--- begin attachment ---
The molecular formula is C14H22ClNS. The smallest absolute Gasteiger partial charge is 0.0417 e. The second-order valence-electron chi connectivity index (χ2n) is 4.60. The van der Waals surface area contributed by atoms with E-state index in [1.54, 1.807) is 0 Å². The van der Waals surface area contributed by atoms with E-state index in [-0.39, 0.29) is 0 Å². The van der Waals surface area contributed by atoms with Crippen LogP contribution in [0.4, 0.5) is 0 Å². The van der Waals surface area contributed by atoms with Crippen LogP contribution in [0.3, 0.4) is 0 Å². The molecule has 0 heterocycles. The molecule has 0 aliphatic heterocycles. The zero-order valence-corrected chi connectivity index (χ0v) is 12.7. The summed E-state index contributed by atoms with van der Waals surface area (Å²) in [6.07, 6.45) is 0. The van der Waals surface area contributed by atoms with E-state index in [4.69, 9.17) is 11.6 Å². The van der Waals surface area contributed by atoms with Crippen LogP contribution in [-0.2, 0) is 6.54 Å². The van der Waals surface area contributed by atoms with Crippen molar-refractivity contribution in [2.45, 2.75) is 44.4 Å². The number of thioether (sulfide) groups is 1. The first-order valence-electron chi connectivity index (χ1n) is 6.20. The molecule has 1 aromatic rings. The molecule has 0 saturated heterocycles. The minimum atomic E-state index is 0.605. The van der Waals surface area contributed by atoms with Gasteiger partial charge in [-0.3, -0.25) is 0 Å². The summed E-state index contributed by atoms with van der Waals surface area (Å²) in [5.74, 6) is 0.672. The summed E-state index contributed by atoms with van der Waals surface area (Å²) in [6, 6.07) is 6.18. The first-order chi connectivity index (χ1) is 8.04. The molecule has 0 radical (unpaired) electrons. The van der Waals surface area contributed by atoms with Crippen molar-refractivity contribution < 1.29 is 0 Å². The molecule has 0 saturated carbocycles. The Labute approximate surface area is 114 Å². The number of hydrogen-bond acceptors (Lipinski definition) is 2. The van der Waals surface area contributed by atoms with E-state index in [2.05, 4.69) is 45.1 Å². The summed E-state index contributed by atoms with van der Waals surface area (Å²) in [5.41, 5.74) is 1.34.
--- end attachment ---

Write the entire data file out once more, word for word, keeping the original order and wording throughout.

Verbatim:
The molecular formula is C14H22ClNS. The smallest absolute Gasteiger partial charge is 0.0417 e. The second-order valence-electron chi connectivity index (χ2n) is 4.60. The van der Waals surface area contributed by atoms with E-state index in [1.54, 1.807) is 0 Å². The van der Waals surface area contributed by atoms with E-state index in [-0.39, 0.29) is 0 Å². The van der Waals surface area contributed by atoms with Crippen LogP contribution in [0.4, 0.5) is 0 Å². The van der Waals surface area contributed by atoms with Crippen LogP contribution in [0.3, 0.4) is 0 Å². The molecule has 0 heterocycles. The molecule has 0 aliphatic heterocycles. The zero-order valence-corrected chi connectivity index (χ0v) is 12.7. The summed E-state index contributed by atoms with van der Waals surface area (Å²) in [6.07, 6.45) is 0. The van der Waals surface area contributed by atoms with E-state index in [4.69, 9.17) is 11.6 Å². The van der Waals surface area contributed by atoms with Crippen LogP contribution in [-0.2, 0) is 6.54 Å². The van der Waals surface area contributed by atoms with Crippen molar-refractivity contribution in [2.45, 2.75) is 44.4 Å². The number of thioether (sulfide) groups is 1. The first-order valence-electron chi connectivity index (χ1n) is 6.20. The molecule has 1 aromatic rings. The molecule has 0 saturated heterocycles. The minimum atomic E-state index is 0.605. The van der Waals surface area contributed by atoms with Gasteiger partial charge in [-0.3, -0.25) is 0 Å². The summed E-state index contributed by atoms with van der Waals surface area (Å²) in [5.74, 6) is 0.672. The summed E-state index contributed by atoms with van der Waals surface area (Å²) in [6, 6.07) is 6.18. The first-order chi connectivity index (χ1) is 8.04. The molecule has 0 radical (unpaired) electrons. The van der Waals surface area contributed by atoms with Crippen molar-refractivity contribution < 1.29 is 0 Å². The molecule has 0 saturated carbocycles. The Labute approximate surface area is 114 Å². The number of hydrogen-bond acceptors (Lipinski definition) is 2. The van der Waals surface area contributed by atoms with E-state index in [2.05, 4.69) is 45.1 Å². The summed E-state index contributed by atoms with van der Waals surface area (Å²) in [5.41, 5.74) is 1.34.